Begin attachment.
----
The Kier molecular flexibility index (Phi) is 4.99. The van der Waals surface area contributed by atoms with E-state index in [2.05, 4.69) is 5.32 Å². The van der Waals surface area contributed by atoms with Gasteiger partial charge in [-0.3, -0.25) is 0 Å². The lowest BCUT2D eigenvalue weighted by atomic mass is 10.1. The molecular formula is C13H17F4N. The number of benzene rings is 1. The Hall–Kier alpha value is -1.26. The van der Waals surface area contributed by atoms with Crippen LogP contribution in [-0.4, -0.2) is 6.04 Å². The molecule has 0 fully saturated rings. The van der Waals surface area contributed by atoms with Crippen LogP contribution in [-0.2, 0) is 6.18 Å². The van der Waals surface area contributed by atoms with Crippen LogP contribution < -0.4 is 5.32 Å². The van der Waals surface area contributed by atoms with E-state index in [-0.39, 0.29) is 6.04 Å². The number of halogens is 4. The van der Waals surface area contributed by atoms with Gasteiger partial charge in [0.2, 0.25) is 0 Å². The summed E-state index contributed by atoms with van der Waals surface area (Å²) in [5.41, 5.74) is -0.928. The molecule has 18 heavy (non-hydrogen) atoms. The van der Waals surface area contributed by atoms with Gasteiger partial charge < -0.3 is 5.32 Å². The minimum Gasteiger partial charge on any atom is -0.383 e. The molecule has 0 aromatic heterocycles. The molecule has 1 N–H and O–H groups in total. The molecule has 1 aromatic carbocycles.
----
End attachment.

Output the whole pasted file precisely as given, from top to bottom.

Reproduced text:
The Kier molecular flexibility index (Phi) is 4.99. The van der Waals surface area contributed by atoms with E-state index in [2.05, 4.69) is 5.32 Å². The van der Waals surface area contributed by atoms with Gasteiger partial charge in [-0.3, -0.25) is 0 Å². The lowest BCUT2D eigenvalue weighted by atomic mass is 10.1. The molecular formula is C13H17F4N. The number of benzene rings is 1. The Hall–Kier alpha value is -1.26. The van der Waals surface area contributed by atoms with Crippen LogP contribution in [-0.4, -0.2) is 6.04 Å². The molecule has 0 fully saturated rings. The van der Waals surface area contributed by atoms with Crippen LogP contribution in [-0.2, 0) is 6.18 Å². The van der Waals surface area contributed by atoms with Crippen LogP contribution < -0.4 is 5.32 Å². The van der Waals surface area contributed by atoms with E-state index in [-0.39, 0.29) is 6.04 Å². The number of halogens is 4. The van der Waals surface area contributed by atoms with Gasteiger partial charge in [0.2, 0.25) is 0 Å². The summed E-state index contributed by atoms with van der Waals surface area (Å²) in [5.41, 5.74) is -0.928. The molecule has 18 heavy (non-hydrogen) atoms. The van der Waals surface area contributed by atoms with Gasteiger partial charge < -0.3 is 5.32 Å². The minimum Gasteiger partial charge on any atom is -0.383 e. The molecule has 0 aromatic heterocycles. The molecule has 1 N–H and O–H groups in total. The molecule has 1 aromatic carbocycles.